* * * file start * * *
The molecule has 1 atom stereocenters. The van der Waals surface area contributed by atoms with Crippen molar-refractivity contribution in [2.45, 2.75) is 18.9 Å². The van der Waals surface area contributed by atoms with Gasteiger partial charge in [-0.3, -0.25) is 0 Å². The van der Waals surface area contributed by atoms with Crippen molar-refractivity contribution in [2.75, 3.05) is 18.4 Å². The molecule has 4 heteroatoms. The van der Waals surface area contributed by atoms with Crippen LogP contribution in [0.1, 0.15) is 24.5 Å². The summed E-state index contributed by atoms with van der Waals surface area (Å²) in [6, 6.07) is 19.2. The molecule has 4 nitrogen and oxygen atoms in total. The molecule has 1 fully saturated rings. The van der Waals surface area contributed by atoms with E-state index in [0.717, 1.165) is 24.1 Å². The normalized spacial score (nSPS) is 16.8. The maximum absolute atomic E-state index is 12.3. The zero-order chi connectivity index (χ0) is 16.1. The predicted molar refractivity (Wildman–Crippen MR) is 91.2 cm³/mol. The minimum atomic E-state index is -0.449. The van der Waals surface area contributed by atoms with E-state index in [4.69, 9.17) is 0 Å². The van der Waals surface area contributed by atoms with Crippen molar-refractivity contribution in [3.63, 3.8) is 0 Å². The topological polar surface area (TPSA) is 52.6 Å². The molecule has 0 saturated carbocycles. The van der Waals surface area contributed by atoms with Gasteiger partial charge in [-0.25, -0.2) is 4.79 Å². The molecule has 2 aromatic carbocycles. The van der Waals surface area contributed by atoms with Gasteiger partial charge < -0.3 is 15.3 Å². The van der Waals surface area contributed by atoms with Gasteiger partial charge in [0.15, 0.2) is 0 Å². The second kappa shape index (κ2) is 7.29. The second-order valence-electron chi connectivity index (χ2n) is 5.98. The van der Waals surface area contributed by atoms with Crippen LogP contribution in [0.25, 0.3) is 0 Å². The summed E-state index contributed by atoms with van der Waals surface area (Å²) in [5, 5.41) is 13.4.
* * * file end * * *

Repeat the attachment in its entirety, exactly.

The molecule has 1 atom stereocenters. The van der Waals surface area contributed by atoms with Crippen molar-refractivity contribution in [2.45, 2.75) is 18.9 Å². The van der Waals surface area contributed by atoms with Gasteiger partial charge in [-0.3, -0.25) is 0 Å². The van der Waals surface area contributed by atoms with Crippen molar-refractivity contribution in [2.75, 3.05) is 18.4 Å². The molecule has 4 heteroatoms. The van der Waals surface area contributed by atoms with Crippen LogP contribution in [0.1, 0.15) is 24.5 Å². The summed E-state index contributed by atoms with van der Waals surface area (Å²) in [6, 6.07) is 19.2. The molecule has 4 nitrogen and oxygen atoms in total. The molecule has 1 fully saturated rings. The van der Waals surface area contributed by atoms with E-state index in [0.717, 1.165) is 24.1 Å². The normalized spacial score (nSPS) is 16.8. The maximum absolute atomic E-state index is 12.3. The zero-order chi connectivity index (χ0) is 16.1. The predicted molar refractivity (Wildman–Crippen MR) is 91.2 cm³/mol. The minimum atomic E-state index is -0.449. The van der Waals surface area contributed by atoms with E-state index in [4.69, 9.17) is 0 Å². The van der Waals surface area contributed by atoms with Crippen molar-refractivity contribution in [3.63, 3.8) is 0 Å². The topological polar surface area (TPSA) is 52.6 Å². The molecule has 0 saturated carbocycles. The van der Waals surface area contributed by atoms with Gasteiger partial charge in [-0.25, -0.2) is 4.79 Å². The molecule has 2 aromatic carbocycles. The van der Waals surface area contributed by atoms with Gasteiger partial charge < -0.3 is 15.3 Å². The van der Waals surface area contributed by atoms with Gasteiger partial charge in [0.15, 0.2) is 0 Å². The second kappa shape index (κ2) is 7.29. The second-order valence-electron chi connectivity index (χ2n) is 5.98. The van der Waals surface area contributed by atoms with Crippen LogP contribution in [0.25, 0.3) is 0 Å². The summed E-state index contributed by atoms with van der Waals surface area (Å²) in [5, 5.41) is 13.4.